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ORIGINAL FRENCH ARTICLE: La direction de la CGT cherche une issue à la crise

by Clotilde Mathieu

CGT Leadership Seeks Crisis Exit

Translated Saturday 17 January 2015, by Gene Zbikowski

The executive committee is meeting on Jan 6 and 7. Former general secretary Louis Viannet thinks Thierry Lepaon should “hand in his resignation to the national confederation committee.”

On the eve of the executive committee (CE) meeting which was to try, on Jan 6 and 7, to resolve the leadership crisis that began in November, Louis Viannet, a former general secretary of the CGT trade union confederation (from 1992 to 1999) expressed his opinion. In an interview with the newspaper Le Monde, he said that “the crisis that’s currently shaking the CGT to its foundations is unprecedented in terms of its extent and in terms of the principles and the values that it’s mangling.”

Louis Viannet brushed aside the argument of those who “are trying to hide behind ‘the leaks’ and the big media campaign to justify their seeking to maintain the status quo.” “The leaks did indeed exist, as did the media pressure. But, had there been no wrongdoing, there wouldn’t be any leaks or media campaign today,” he observed.

For the former top leader of the trade union, this crisis “sows doubt as to the sincerity with which the CGT defends its fundamental values, tooth and nail.” “It’s up to the CCN (the national confederation committee, the “parliament” of the CGT – editor’s note) to fulfill its responsibilities and to make the decisions it thinks best, or least bad, as to the CGT’s future, bearing continually in mind the organization’s unity and the rallying of all of its forces (…),” he pointed out.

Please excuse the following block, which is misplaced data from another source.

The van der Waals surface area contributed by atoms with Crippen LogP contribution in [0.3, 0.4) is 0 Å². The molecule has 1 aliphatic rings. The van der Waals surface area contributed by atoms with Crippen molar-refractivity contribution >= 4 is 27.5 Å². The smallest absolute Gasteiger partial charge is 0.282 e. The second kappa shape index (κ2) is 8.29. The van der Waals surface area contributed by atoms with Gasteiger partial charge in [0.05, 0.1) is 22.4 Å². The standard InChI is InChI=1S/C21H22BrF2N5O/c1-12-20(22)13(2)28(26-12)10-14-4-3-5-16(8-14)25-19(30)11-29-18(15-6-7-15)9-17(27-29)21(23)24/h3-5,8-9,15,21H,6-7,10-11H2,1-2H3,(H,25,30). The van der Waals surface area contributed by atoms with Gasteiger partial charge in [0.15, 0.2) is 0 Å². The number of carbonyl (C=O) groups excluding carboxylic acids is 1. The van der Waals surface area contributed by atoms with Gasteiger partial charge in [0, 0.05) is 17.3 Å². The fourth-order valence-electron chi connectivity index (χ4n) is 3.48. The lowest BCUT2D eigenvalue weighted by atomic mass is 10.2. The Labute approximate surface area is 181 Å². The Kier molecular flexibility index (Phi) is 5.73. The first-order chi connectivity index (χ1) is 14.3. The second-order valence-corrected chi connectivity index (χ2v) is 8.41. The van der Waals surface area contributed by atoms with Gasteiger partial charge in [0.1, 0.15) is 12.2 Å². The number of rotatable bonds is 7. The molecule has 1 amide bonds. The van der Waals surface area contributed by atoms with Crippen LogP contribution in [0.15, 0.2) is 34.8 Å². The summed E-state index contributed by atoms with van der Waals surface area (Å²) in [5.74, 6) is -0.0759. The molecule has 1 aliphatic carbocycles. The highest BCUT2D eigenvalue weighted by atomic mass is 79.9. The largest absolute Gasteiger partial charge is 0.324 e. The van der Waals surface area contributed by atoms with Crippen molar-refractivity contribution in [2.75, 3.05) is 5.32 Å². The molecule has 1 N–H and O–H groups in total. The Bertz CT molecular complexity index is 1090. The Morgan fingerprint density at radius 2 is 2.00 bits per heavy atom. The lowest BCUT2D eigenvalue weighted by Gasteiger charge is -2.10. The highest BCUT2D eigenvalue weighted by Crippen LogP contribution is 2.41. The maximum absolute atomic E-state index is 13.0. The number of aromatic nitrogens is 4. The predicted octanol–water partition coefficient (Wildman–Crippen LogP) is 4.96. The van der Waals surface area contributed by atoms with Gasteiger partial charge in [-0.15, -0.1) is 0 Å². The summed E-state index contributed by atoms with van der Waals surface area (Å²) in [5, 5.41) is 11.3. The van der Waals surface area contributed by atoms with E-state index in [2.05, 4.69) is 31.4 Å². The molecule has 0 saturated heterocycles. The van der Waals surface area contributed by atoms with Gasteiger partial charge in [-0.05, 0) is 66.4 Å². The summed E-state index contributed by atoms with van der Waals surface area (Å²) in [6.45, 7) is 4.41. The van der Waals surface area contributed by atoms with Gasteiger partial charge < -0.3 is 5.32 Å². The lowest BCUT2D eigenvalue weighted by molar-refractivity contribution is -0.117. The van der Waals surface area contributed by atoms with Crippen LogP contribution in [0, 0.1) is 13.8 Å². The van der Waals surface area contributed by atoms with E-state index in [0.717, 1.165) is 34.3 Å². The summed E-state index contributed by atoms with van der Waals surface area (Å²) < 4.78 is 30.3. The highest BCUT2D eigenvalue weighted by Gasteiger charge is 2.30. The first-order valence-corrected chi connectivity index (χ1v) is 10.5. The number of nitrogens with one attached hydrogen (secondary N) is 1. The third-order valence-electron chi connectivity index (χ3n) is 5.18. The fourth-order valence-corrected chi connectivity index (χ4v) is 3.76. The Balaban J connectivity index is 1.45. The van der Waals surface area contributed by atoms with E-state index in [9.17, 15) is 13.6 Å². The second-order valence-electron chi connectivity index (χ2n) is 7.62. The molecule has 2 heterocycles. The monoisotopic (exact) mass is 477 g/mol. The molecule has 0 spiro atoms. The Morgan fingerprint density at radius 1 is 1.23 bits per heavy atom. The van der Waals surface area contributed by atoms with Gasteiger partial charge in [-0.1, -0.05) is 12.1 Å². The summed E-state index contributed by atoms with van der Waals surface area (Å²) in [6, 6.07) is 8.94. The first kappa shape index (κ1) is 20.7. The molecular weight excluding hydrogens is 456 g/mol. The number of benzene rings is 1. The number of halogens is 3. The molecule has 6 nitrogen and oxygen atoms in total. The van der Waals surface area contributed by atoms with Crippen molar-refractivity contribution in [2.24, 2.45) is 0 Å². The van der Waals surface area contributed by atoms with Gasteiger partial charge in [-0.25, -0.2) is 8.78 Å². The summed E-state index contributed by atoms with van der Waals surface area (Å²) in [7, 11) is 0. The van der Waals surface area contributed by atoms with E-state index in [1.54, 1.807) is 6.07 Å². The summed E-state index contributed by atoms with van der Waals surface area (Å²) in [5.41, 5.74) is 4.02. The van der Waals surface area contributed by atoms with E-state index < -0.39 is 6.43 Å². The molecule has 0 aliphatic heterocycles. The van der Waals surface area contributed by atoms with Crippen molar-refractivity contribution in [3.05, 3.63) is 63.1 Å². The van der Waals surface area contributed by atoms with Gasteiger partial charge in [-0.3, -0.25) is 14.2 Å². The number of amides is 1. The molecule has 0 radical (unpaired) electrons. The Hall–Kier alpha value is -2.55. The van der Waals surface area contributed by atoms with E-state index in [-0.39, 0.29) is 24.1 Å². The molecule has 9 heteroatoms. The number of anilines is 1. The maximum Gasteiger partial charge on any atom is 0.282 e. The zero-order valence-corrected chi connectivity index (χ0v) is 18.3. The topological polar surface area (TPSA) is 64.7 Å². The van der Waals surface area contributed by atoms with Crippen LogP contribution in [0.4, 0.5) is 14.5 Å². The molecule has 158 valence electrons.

According to Louis Viannet, “the general secretary would come out bigger (…) by publicly announcing, even before the meeting of the national confederation committee, his decision to submit his resignation to the CCN. It’s the only way for him to participate positively in writing the pages to come in the history of the CGT.”

The former leader thinks that “by proclaiming his desire to remain, whatever the cost, in his position, Thierry Lepaon tends to confuse determination and stubbornness. In doing so, he adds to the tension in the debate (…), whereas his job tells him to do the opposite.”

Late in December, the CE, in view of “the diversity of opinions and questions” within the CE, decided to set aside time for broader “consultation,” to allow the “external pressure” to fall and to permit “the general secretary to think things over on his own, including his continuation in office.”

Several proposals have been made on how the CGT should exit the crisis triggered by revelations about the expenses that the CGt has incurred for Thierry Lepaon’s apartment and office, and by revelations about the severance pay he received on leaving the CGT’s Lower Normandy regional union.

Several CGT federations, including the public services, civil servants and the building trades federations, are demanding the general secretary’s resignation. Some, like the metal-workers and the building trades federations, have suggested the resignation of the whole confederation bureau, sometimes arguing for the setting up of a “collegial leadership” until the next CGT congress, which is scheduled for 2016.

Others are suggesting partial renewal of the confederation bureau, deeming that the resignation of the whole team could have serious consequences for the on-going negotiations.

In a note to its member unions, the CE reports a “problem of cohesion within the confederation bureau” and thinks “proposals on the total or partial evolution of the composition” of the confederation bureau are necessary.

Treasurer Eric Lafont, who approved the controversial expenditures, resigned in December. Before the holidays, Thierry Lepaon spoke out in several media, declaring that he “wouldn’t be the rat that leaves the ship” and saying that his “leaving wouldn’t resolve the political questions that the CGT has to answer today.” However, Lepaon did not rule out his departure: “My only ambition is to unite the CGT. If, tomorrow, I feel that I’m no longer the person who can unite the member unions of the CGT, I’ll leave,” he indicated.

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